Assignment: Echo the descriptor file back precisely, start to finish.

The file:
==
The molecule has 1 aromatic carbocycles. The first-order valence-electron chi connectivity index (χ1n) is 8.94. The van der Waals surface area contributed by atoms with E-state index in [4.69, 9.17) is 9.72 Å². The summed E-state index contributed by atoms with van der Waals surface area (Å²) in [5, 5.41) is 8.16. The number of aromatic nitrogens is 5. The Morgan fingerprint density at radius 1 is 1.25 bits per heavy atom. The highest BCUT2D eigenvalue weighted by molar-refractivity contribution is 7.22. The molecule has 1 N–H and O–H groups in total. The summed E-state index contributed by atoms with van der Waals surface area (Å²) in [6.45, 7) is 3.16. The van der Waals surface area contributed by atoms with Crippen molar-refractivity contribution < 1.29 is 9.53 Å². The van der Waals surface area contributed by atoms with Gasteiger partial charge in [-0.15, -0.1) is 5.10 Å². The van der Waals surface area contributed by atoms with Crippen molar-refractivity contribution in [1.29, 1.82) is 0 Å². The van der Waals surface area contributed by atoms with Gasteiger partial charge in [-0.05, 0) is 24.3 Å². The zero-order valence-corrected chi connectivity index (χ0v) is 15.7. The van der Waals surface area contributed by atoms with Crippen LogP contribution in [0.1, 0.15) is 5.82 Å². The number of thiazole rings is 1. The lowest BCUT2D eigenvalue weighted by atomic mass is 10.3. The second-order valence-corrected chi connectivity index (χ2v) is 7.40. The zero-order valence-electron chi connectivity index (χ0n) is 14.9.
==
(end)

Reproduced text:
The molecule has 1 aromatic carbocycles. The first-order valence-electron chi connectivity index (χ1n) is 8.94. The van der Waals surface area contributed by atoms with E-state index in [4.69, 9.17) is 9.72 Å². The summed E-state index contributed by atoms with van der Waals surface area (Å²) in [5, 5.41) is 8.16. The number of aromatic nitrogens is 5. The Morgan fingerprint density at radius 1 is 1.25 bits per heavy atom. The highest BCUT2D eigenvalue weighted by molar-refractivity contribution is 7.22. The molecule has 1 N–H and O–H groups in total. The summed E-state index contributed by atoms with van der Waals surface area (Å²) in [6.45, 7) is 3.16. The van der Waals surface area contributed by atoms with Crippen molar-refractivity contribution < 1.29 is 9.53 Å². The van der Waals surface area contributed by atoms with Gasteiger partial charge in [-0.15, -0.1) is 5.10 Å². The van der Waals surface area contributed by atoms with Crippen molar-refractivity contribution in [1.29, 1.82) is 0 Å². The van der Waals surface area contributed by atoms with Gasteiger partial charge in [-0.05, 0) is 24.3 Å². The zero-order valence-corrected chi connectivity index (χ0v) is 15.7. The van der Waals surface area contributed by atoms with Crippen LogP contribution in [0.1, 0.15) is 5.82 Å². The number of thiazole rings is 1. The lowest BCUT2D eigenvalue weighted by atomic mass is 10.3. The second-order valence-corrected chi connectivity index (χ2v) is 7.40. The zero-order valence-electron chi connectivity index (χ0n) is 14.9.